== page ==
Weekly birding round-up: 8 - 14 Jan 2020
Mild, westerly weather dominated the week, with strong winds and prolonged periods of rainfall resulting in suboptimal conditions for finding anything that had managed to arrive despite the weather. But the RBA New Rarity channel was not completely dead – a Bonaparte’s Gull in Co Clare, Two-barred Crossbill in Highland and Snowy Owl in Co Cork were all new, and a number of goodies reappeared after a period of absence - but all in all it was a week dominated by the news of lingering rares.
Nick Parsons received a high five from new decade listers when he relocated the adult Lesser White-fronted Goose near Walpole St Andrew (Norfolk) on 9th. Last seen amongst the Pink-footed Geese near Choseley on Christmas Day, it reappeared just within Norfolk (half a field from Lincolnshire, in fact) for one day only, before it again melted into a Pink-footed Goose flock somewhere else.
The wandering goose’s latest landfall was only five miles from where it was first discovered, near Guy’s Head (Lincolnshire), on 8th November last year. Or at least, 8th November was the first sighting this winter – perhaps it is actually the first-winter Lesser White-front photographed with Pink-footed Geese at Burgh-by-Sands (Cumbria) on 8th January 2019.
The Eastern Stonechat species at Ashton’s Flash (Cheshire) lingered throughout. Still no word on the DNA results, but we did learn of the failure of the first attempt to analyse the DNA of the recent Suffolk Eastern Stonechat.
Last week’s headline bird, the Brown Shrike in Co Cork, was still present in a garden a Rathduff on 8th, but not since.
In Cornwall the Sennen American Buff-bellied Pipit was present until at least 12th.
Eastern Yellow Wagtails remained in Norfolk at Sedgeford (the first-winter male tschutschensis) and Northumberland at Prestwick Carr (the long-staying grey-and-white first-winter) until 14th.
Eleven Pomarine Skuas were logged (in Cleveland, Cornwall, Devon , Dorset, Kent, Norfolk and Suffolk ) but just one Little Auk was reported - off Barra, Western Isles on 11th.
The sometimes showy juvenile Purple Heron remained at Eagland Hill (Lancashire) throughout.
Glossy Ibises continued their residencies at Fremington Pill (Devon), Goldcliff Pools (Gwent) and Henfield Levels (West Sussex).
The goose of the week – the Norfolk Lesser White-fronted Goose – has been covered above, but there were plenty of other geese on the go. In fact some are quite literally going – the mild weather has pushed early-moving Taiga Bean Geese northwards, with wintering Scottish birds already staging in Denmark. In Norfolk, three Taiga Beans were still in the Yare Valley on 10th, but none could be found on 14th. As suggested here, perhaps Taiga Bean Geese have migrated north from the Yare Valley for the final time?
In Highland two possible Grey-bellied Brants remained in Nairn, and the well-watched Norfolk individual was last spotted in a flock of Pink-footed Geese, alongside the Lesser White-front, on 9th.
Black Brants remained at Kilnsea (East Yorkshire), Donna Nook (Lincolnshire), Stow Marsh  and Mersea Island (Essex).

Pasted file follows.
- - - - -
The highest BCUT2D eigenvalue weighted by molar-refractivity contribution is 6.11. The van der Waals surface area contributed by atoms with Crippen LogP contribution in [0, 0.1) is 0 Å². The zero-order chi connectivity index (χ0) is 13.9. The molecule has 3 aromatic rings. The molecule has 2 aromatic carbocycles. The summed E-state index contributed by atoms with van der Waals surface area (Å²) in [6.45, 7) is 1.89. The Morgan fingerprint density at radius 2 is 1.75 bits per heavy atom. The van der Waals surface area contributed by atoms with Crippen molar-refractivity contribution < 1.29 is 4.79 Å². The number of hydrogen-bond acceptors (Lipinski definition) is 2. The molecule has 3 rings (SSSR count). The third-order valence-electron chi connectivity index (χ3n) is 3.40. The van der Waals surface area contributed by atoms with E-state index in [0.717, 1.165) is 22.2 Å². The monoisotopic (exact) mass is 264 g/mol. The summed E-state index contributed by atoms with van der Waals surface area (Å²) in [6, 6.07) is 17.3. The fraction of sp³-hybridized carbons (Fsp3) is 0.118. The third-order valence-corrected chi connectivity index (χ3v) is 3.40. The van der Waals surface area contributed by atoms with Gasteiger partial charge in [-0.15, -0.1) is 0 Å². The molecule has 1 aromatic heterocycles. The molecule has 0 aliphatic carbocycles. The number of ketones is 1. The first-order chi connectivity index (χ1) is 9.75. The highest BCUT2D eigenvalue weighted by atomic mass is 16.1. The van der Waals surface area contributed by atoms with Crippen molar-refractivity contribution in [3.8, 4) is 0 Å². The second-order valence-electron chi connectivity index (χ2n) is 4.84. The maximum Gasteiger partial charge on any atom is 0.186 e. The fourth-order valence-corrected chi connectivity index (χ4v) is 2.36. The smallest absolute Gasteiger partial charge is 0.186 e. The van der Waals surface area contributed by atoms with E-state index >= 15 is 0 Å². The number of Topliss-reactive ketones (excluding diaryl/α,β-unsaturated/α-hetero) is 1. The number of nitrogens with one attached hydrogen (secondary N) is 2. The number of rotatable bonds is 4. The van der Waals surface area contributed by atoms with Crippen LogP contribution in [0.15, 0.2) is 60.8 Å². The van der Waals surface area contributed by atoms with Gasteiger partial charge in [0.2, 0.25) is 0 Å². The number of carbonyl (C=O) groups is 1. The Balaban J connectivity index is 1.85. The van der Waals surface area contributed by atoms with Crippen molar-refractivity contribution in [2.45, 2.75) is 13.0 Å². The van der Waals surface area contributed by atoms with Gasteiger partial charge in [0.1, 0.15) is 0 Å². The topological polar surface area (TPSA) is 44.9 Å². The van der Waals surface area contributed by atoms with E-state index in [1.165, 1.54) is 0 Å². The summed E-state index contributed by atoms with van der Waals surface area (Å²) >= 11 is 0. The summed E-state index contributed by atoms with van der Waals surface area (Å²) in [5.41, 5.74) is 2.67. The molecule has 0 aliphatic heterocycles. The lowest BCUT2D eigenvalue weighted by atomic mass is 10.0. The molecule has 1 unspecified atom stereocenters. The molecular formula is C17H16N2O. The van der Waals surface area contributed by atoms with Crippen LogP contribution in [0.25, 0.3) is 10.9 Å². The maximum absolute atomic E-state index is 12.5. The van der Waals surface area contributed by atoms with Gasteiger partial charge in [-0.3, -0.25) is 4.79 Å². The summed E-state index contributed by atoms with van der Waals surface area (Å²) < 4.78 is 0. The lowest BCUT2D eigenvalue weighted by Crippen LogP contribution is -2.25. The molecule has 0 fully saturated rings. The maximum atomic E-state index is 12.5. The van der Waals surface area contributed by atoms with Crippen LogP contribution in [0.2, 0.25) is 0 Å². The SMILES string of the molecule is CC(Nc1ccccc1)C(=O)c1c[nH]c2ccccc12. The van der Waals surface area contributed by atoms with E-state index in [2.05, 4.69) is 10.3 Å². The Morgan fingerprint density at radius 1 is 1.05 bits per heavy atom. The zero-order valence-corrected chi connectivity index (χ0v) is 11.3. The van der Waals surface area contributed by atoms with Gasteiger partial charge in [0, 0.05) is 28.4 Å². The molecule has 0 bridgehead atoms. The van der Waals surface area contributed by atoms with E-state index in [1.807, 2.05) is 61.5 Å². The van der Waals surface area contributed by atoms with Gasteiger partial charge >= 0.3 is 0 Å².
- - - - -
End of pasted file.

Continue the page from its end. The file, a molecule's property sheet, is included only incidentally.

Lingering Scottish Snow Geese comprised birds in Highland, Orkney and Western Isles.
Approximately 135 Tundra Bean Geese were recorded, including a flock of up to 28 in East Norfolk and an out-of-typical-range bird in Cheshire.
Ferruginous Ducks were the talk of the duckworld – the adult female at Ranworth Broad, which lingered until at least 13th, has a particularly dark head, in this respect resembling a female Baer's Pochard, but it is not clear if it is beyond variation in pure Ferruginous Duck. A drake Ferruginous Duck has returned to Blashford Lakes (Hampshire), where it is showing well from the hide at Ibsley Water. Which makes a nice change from its usual lake-of-choice, Kingfisher Lake, where stepladders are typically necessary to achieve a view...apparently.
Elsewhere rare ducks included the Lothian White-winged Scoter (until 13th), Northumberland Black Scoter (until 12th), Devon Blue-winged Teal (until 12th), drake King Eiders off Nairn (Highland) and Unst (Shetland) and Lesser Scaup on Achill Island (Co Mayo) and Stithians Reservoir (Cornwall).
A total of 23 Ring-necked Ducks and eight Green-winged Teals were confirmed during the week, but just two American Wigeons were reported – in Aberdeenshire and Co Donegal.
On 10th January the first-winter Semipalmated Sandpiper reappeared at Pennington Marshes (Hampshire), having last been recorded there for certain on 25th November last year (although there was also an unconfirmed sighting at the very end of 2019). It appears that this is the first Semipalmated Sandpiper to be recorded in Britain during the month of January, but in 1966 one did linger in Lincolnshire until Boxing Day.
A Long-billed Dowitcher arrived at Marshside RSPB (Merseyside) on 10th, where it remained until 14th. Excellent photos showed the bird to be an adult that has failed to replace some lesser coverts in its last complete moult. Although a noticeably short-billed individual, it has been heard to call like a Long-billed. Elsewhere Long-billed Dowitchers remained at Bowling Green Marsh RSPB (Devon), Campfield Marsh RSPB (Cumbria) and Kilcoole (Co Wicklow).
In North Yorkshire the Nosterfield NR Lesser Yellowlegs remained throughout.